Jeff Kerkove made the 15-hour drive back to Truckee, CA for the Bones To Blue bikpeacking race – a 250-mile figure-8 route. Last year, he was fortunate to have a good race and set a new course record. This year the plan was to go back and try to go a bit faster – which he did – but not without some heated competition and a mechanical. Here are some tired post-race ramblings….
Bones to Blue starts and ends in Truckee, California, and follows a 250-mile loop consisting of two loops: a smaller loop above Truckee (Bones) and a big loop around Lake Tahoe (Blue). The route is mostly well-maintained singletrack with some fire roads and a 20-mile stretch of road along the scenic west shore of Lake Tahoe.
This year’s grand depart started early Saturday morning with more than 20 riders signed up on Trackleaders. The first to finish was Jeff Kerkove, who set a new fastest known time of just 34 hours and 55 minutes. Corrie Smith also set a new women’s record with a time of 55 hours and 6 minutes. A huge congrats goes out to those two, everyone else who finished, and those still out pedaling. We reached out to Jeff for a weary post-race reflection on his ride, which you can read below.
I said it last year… and I’ll say it again: if you fancy yourself some speedy bikepacking or a four- to five-day tour with friends, put Bones to Blue on your list. Nearly 250 miles of the singletrack experiences you read in ‘zines, watch on YouTube, doom scroll for on Instagram, and simply dream about is what makes up this figure-eight loop around Truckee and Lake Tahoe. It didn’t take any convincing to go back. It’s just that good.
This year saw its biggest field to date. Along with that larger field came more horsepower—a handful of riders vying for the win and possibly a new course record. My entire race was a back and forth battle with Matt Fox from the Bay Area. From about mile 10 to mile 170, we went back and forth trading the lead, dealing with biomechanicals and bike mechanicals. I haven’t had a mechanical in a bike race in a long time, but a rock or stick bouncing off my rear derailleur on the Hole in the Ground descent left me with a twisted derailleur for the rest of the event. After some bending and adjusting, I had about seven useful gears out of 12 to work with. Thankfully, they were all the easier gears. On the climb up to the high point of Freel Peak at mile 150, Matt simply rode and walked away from me.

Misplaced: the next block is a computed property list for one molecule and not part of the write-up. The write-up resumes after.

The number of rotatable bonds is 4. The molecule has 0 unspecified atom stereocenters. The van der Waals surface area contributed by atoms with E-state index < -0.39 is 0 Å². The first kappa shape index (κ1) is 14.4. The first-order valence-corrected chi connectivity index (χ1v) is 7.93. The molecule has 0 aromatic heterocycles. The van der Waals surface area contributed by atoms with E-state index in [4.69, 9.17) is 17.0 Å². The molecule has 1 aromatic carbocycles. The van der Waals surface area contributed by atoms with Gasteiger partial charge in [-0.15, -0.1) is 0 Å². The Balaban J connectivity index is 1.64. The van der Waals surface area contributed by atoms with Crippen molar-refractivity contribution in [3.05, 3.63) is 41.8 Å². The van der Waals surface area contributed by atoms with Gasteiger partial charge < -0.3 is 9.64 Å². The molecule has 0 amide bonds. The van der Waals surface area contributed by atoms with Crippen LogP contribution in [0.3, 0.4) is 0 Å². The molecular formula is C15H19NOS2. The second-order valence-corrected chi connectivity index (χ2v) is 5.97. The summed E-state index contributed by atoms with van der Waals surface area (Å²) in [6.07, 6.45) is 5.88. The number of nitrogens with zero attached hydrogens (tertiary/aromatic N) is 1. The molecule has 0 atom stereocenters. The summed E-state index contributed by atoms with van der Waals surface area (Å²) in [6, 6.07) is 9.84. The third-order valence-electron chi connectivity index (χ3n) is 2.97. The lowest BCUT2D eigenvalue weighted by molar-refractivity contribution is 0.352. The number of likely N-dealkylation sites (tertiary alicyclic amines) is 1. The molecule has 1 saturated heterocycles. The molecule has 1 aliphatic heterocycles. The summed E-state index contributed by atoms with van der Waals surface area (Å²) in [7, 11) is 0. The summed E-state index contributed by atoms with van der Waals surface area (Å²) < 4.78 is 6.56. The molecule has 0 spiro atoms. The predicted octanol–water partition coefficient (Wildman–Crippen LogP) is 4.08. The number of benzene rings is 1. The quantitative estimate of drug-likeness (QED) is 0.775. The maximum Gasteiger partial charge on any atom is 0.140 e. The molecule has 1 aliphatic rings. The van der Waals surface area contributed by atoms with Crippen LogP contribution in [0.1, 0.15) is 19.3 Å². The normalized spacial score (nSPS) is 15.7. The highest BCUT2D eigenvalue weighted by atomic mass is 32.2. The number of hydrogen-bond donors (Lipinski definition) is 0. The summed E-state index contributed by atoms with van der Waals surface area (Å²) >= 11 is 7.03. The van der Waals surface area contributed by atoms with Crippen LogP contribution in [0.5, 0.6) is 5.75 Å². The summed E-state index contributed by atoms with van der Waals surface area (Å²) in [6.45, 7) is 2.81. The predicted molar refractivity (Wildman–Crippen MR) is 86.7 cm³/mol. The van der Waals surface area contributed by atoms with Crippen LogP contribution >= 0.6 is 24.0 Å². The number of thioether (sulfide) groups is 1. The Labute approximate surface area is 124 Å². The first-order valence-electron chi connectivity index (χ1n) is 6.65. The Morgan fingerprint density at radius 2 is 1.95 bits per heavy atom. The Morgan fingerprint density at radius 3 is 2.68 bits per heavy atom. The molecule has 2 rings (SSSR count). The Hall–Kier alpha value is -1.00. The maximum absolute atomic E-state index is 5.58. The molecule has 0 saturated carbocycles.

My legs were cooked, and I couldn’t stomach any food. I figured Matt was long gone. I needed a reset, so I lay down for an hour, figuring I’d be chasing the remaining 95 miles. Little did I know that Matt would also sleep at nearly the same time I did for the same reasons. I would pass Matt in the morning as he was filtering water and cleaning himself up. I figured it wouldn’t take long for him to catch up based on how strong he was earlier in the ride, but it never happened. I would later find out he would have to go off-route for more food and deal with the dreaded stomach issues all too familiar by us bikepack racers.
I spent the entire second day riding alone, only sharing the course with a momma bear and her cub just after sunrise. The day would get hot, pushing nearly 90ºF, and I was glad I packed zip-lock bags to fill with ice to stuff down my jersey for the last exposed big climb to get back to Truckee. Nearly all race, Matt and I were ahead of my course record time of 37:17 in 2022. We knew if we kept pushing each other, one of us would break the record. I was fortunate to come out on top with a new course record of 34:55, simply because of experience and some good luck. If Matt comes back and has a clean run, he’ll topple that time—and I hope he or another rider does. Records are meant to be broken.